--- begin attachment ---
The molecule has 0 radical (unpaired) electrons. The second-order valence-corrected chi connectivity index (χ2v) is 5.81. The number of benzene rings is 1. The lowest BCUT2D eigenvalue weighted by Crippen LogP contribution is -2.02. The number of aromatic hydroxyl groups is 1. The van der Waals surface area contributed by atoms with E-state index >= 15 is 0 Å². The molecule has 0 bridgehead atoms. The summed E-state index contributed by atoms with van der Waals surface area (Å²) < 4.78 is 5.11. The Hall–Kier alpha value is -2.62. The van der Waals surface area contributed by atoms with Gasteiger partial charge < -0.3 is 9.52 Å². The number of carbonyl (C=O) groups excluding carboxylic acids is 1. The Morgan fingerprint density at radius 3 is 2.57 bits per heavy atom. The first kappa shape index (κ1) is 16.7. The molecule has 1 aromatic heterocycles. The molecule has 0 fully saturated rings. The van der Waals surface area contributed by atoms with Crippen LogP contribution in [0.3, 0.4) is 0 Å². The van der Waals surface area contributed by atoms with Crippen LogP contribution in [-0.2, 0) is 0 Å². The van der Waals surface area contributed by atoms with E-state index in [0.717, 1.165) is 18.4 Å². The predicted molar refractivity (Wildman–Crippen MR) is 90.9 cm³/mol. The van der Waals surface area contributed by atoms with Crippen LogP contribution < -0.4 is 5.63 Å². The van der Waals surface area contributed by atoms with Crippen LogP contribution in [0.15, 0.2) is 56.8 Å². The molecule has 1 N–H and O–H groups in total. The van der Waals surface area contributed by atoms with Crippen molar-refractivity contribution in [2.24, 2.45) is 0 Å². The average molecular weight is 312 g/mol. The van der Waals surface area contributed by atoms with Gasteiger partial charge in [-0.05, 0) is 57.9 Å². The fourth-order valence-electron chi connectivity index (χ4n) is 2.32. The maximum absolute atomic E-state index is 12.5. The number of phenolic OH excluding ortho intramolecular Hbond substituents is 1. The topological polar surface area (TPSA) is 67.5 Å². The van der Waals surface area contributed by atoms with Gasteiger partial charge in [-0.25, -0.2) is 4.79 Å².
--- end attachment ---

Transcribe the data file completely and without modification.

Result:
The molecule has 0 radical (unpaired) electrons. The second-order valence-corrected chi connectivity index (χ2v) is 5.81. The number of benzene rings is 1. The lowest BCUT2D eigenvalue weighted by Crippen LogP contribution is -2.02. The number of aromatic hydroxyl groups is 1. The van der Waals surface area contributed by atoms with E-state index >= 15 is 0 Å². The molecule has 0 bridgehead atoms. The summed E-state index contributed by atoms with van der Waals surface area (Å²) < 4.78 is 5.11. The Hall–Kier alpha value is -2.62. The van der Waals surface area contributed by atoms with Gasteiger partial charge < -0.3 is 9.52 Å². The number of carbonyl (C=O) groups excluding carboxylic acids is 1. The Morgan fingerprint density at radius 3 is 2.57 bits per heavy atom. The first kappa shape index (κ1) is 16.7. The molecule has 1 aromatic heterocycles. The molecule has 0 fully saturated rings. The van der Waals surface area contributed by atoms with Crippen LogP contribution in [0.3, 0.4) is 0 Å². The van der Waals surface area contributed by atoms with Crippen LogP contribution in [-0.2, 0) is 0 Å². The van der Waals surface area contributed by atoms with E-state index in [0.717, 1.165) is 18.4 Å². The predicted molar refractivity (Wildman–Crippen MR) is 90.9 cm³/mol. The van der Waals surface area contributed by atoms with Crippen LogP contribution < -0.4 is 5.63 Å². The van der Waals surface area contributed by atoms with Crippen LogP contribution in [0.15, 0.2) is 56.8 Å². The molecule has 1 N–H and O–H groups in total. The van der Waals surface area contributed by atoms with Crippen molar-refractivity contribution in [2.24, 2.45) is 0 Å². The average molecular weight is 312 g/mol. The van der Waals surface area contributed by atoms with Gasteiger partial charge in [-0.05, 0) is 57.9 Å². The fourth-order valence-electron chi connectivity index (χ4n) is 2.32. The maximum absolute atomic E-state index is 12.5. The number of phenolic OH excluding ortho intramolecular Hbond substituents is 1. The topological polar surface area (TPSA) is 67.5 Å². The van der Waals surface area contributed by atoms with Gasteiger partial charge in [-0.25, -0.2) is 4.79 Å².